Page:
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Being a Golden Hawk means more than just cheering on our (really good) varsity teams – it means being a student who cares about your community, who works hard in the classroom, and who takes advantage of all the learning opportunities that can happen outside the classroom, too.


Laurier has a long tradition of encouraging and supporting those who want to make the world a better place.

In fact, our guiding statement — Inspiring lives of leadership and purpose — was chosen after a careful examination of the university’s history, culture and aspirations.

That’s why we’re proud to have recently been named a “Changemaker Campus” by Ashoka U. This prestigious designation signifies that Laurier is a global leader in social entrepreneurship and social innovation education.

Ashoka is an international association dedicated to the belief that individuals and organizations can be true “changemakers” — agents for creating positive change in the world. “Ashoka U” is a global network within Ashoka that strives to foster a culture of social innovation in higher education.

Laurier is only the second Canadian university to qualify for membership in the Changemaker Campus consortium, an international network of 37 colleges and universities that support one another in making the world a better place.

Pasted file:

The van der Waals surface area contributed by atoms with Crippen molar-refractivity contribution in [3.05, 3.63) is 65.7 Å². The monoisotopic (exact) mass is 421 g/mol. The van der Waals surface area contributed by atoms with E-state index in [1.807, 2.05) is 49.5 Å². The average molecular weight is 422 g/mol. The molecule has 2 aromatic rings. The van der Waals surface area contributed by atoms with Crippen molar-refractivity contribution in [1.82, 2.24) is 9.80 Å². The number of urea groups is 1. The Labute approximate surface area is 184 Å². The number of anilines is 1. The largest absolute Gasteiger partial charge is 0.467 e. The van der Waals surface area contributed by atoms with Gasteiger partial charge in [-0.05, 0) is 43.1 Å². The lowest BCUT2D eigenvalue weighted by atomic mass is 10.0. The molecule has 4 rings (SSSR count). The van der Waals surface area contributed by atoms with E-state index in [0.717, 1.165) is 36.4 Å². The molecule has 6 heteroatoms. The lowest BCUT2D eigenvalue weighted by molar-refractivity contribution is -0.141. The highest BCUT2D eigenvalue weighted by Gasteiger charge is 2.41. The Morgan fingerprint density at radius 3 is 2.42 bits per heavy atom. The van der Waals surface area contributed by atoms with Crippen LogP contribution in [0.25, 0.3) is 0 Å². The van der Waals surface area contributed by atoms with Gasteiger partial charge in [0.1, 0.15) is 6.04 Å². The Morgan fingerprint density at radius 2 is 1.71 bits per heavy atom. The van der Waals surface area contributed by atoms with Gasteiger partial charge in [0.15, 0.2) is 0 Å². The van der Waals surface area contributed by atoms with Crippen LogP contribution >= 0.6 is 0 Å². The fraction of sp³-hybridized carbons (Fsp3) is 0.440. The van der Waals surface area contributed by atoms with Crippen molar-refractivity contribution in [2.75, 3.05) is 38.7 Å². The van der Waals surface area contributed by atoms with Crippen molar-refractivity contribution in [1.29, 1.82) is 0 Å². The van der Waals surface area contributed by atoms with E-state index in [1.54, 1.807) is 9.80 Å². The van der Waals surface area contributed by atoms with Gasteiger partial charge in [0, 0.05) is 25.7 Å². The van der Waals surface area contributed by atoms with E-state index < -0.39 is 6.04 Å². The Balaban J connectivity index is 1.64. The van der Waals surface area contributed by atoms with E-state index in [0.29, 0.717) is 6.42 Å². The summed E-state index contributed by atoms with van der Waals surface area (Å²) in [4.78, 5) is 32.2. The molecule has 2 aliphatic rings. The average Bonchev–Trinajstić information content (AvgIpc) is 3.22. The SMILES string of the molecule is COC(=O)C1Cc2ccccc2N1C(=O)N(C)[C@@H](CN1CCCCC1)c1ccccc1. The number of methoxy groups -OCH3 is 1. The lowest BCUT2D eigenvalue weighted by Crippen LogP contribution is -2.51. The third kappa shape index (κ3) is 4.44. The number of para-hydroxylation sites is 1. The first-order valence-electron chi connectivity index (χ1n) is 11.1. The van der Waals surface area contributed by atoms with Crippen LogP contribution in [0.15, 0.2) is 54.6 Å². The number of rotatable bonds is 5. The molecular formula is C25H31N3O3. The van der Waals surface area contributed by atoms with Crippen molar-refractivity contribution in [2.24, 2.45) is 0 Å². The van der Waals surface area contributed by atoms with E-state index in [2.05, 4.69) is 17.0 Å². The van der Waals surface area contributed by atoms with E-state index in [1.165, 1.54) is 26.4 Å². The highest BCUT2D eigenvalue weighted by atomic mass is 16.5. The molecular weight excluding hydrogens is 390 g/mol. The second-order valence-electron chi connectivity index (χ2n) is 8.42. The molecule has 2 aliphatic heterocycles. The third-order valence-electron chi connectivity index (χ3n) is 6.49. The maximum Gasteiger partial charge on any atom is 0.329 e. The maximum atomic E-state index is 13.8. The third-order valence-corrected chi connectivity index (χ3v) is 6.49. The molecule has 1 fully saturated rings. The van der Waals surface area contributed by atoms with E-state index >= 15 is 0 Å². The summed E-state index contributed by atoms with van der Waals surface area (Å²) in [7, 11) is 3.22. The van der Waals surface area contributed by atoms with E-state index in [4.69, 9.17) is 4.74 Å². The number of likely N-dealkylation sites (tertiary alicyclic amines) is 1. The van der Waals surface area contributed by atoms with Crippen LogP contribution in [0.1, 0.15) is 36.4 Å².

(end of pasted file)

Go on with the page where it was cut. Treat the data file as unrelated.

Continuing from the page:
The Ashoka philosophy is based on two related concepts: “social entrepreneurship” and “social innovation.” Social entrepreneurship takes practices that are often associated with business — innovation, goal setting, the measurement of results, financial sustainability, and the creation of systems that can be scaled or extended — and applies them to address social challenges. Social innovation involves the development of new strategies and novel approaches to addressing social needs and sustainability issues.

The Changemaker designation applies to all Laurier locations. So whether you’re a student at the Waterloo or Brantford campus, the Faculty of Social Work in Kitchener, or the Toronto weekend MBA program, you’re part of a community of like-minded people who want to make a difference in the world. (Interesting fact: a 2015 study by LinkedIn found that Laurier has the highest proportion of students and alumni with volunteer experience compared to any other university worldwide.)

To support students who are looking for a meaningful and well-rounded university experience, Laurier takes an “integrated and engaged” approach to education that links academic and experiential learning, while also “instilling the courage to engage and challenge the world in all its complexity.”

From co-op programs to community service learning, Laurier provides a wide range of innovative learning opportunities for students. Here are just some of the more recent initiatives that helped us earn the Changemaker Campus designation:

  • LaunchPad, a hands-on entrepreneurship program that encourages students, faculty, staff, alumni and members of the community to collaborate, create enterprises, and share venture-creation knowledge.
  • “Social innovation zones,” such as the Purpose Lab, which provide collaboration space for students, faculty and staff to work together on social innovation projects.